On Feb 27th I taught a lesson in Omnikin Ball for Kindergarten level students to my classmates. The experience proved to be challenging yet worthwhile. There a lot of great moments as well as though-provoking ones.
At the start of this teaching experience, I had to first acquire some general knowledge of the game an it's origins. While developing a lesson for this age group, it was difficult to create activities that were developmentally appropriate. My lesson was constructed around the idea of keeping the off the ground and in the air as children of this age are still developing fundamental catching and throwing skills. While establishing a task progression I was able to create activities that I felt supported the concepts of Omnikin Ball. Furthermore, I wrote a block plan for a Kindergarten program. To expand the our potential we had all to a create developmental-age appropriate scope of tasks that students would be able to execute through each grade level.
I started of the lesson with an instant activity that I thought encompassed this idea and students would enjoy: Limbo. However, as I am still just learning, I failed to consider the possibility that they wouldn't have played Limbo before. This threw me for a loop. I hadn't considered how to explain/teach this activity. However, this taught me a good lesson. You can never assume the developmental level of students rather you need to constantly assess and reassess your students. Additionally, if you're planning to incorprate an activity in your class you best be prepared to explain and teach it. There were also several instances in which
problems arose that I didn't foresee. Specifically, during one activity I had students in groups of four. I was trying to create a basic understanding that everyone needs to touch the ball before serving but students didn't quite grab the idea of spreading out during it. It seemed good in my mind, but unfortunately, if these college student couldn't do it then it's was clearly to advanced to Kindergarten students. Looking back on the difficulties I had during this activity, I probably would have stressed staying in a square formation. This might have helped them visualize the activity better.That being said as I completed my verbal transcript of the lesson, it became painful obviously that I have a tendency to start a thought and change it mid-sentence. Although these students were able to follow instructions and feedback I don't feel that younger students would be able to adapt as well. Therefore, I must make a valid attempt to structure my words to create clear concise meaning and direction. Also, in respect to public speaking there are were a few other areas of concern. I killed the word, "alright". I use this word as a sort of method to segment things in my mind. This is fine, however I can't continue to verbalize it. I need to work on internally creating the division. Also, another phrased that I used in excess was, "You guys". This is inappropriate and needs to limited if not complete removed from my speaking, given the rightful so, sensitivity times. Something else that came to my attention was my lack of congruent feedback. I didn't give feedback that was specific to the instructional cues that I provided them with. In giving congruent feedback you are basically helping students see the progress that they were making while encouraging further growth. In part I contribute my lack of congruent feedback to the knowledge that my classmates skills far supersede the skills I was teaching. Nevertheless, I need to develop my ability to hone on students' skill execution to be better able to provide them with necessary feedback.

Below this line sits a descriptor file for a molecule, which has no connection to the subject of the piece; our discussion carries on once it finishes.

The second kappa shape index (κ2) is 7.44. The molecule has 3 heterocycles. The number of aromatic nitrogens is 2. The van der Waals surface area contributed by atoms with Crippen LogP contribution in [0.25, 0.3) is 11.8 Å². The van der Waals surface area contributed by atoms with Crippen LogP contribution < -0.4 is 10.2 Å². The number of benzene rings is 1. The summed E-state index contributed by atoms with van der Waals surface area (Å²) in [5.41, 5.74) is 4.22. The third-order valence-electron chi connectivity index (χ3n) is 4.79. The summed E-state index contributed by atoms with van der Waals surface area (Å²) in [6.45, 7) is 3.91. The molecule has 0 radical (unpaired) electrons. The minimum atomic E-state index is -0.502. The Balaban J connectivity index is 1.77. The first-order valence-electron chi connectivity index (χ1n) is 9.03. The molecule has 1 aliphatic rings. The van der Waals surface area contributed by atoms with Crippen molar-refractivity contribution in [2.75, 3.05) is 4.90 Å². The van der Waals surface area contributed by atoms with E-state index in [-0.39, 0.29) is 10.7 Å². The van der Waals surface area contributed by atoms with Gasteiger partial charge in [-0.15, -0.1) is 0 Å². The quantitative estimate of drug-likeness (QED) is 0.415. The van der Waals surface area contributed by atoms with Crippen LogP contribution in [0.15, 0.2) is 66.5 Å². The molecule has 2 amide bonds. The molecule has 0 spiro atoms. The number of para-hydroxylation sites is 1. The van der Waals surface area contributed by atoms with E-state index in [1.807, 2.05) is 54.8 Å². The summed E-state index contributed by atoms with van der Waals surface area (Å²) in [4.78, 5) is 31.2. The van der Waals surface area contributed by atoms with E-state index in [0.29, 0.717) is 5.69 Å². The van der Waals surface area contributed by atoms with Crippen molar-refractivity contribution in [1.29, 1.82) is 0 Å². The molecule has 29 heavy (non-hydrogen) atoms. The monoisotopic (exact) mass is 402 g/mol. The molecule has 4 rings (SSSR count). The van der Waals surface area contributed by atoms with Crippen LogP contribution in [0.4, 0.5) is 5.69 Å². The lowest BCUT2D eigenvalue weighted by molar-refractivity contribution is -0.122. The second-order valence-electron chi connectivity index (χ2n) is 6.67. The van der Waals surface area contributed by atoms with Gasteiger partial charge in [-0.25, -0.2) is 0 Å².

As a teacher candidate I felt that I was able to do a better job managing the class and the activities. There were times that everything fell into sync and it felt natural. Of course this was not the entire time but for now I cherish those moments and learn from them. For example, after we started the limbo activity if was a lot of fun and without a doubt even some of my peers enjoyed it. On the flip side there were times that I felt that my lesson lack clear objects. Looking back at the video helps me see the growth even if at the moment I felt overwhelmed. One thing that I did that impressed my (thanks for the lesson plan I created) was my use of creating challenges for my students. I appreciate the importance of this as I reflect back to my elementary school days. I tried to create opportunities for students to challenge themselves and be more successful. Conversely I should have check-in with them more. Even though I provide the challenges I should have let them showcase their accomplishments.
One thing that all of my teaching experiences to-date including this one reveal is that I need to continually check for understanding. There was a few times during this lab experience where I asked students if they understand but I never tested their level of comprehension. It's not enough to just say, "Do you all understand?" Students are less likely to come right out and say no therefore by asking them questions you can help clarify confusion.
After all was said and done I did a breakdown of the effectiveness in creating opportunities for my students to increase their physical health. The time distribution showed that are areas for improvement. Although students were activity engaged for more than half of the time I believe that since the time spent in PE classes is limited as teacher we must constantly strive to create more time effective lessons for students. Additionally because of my lack of foresight, I lost valuable time in the beginning of my lesson. Hence, I stress the importance of lesson construction.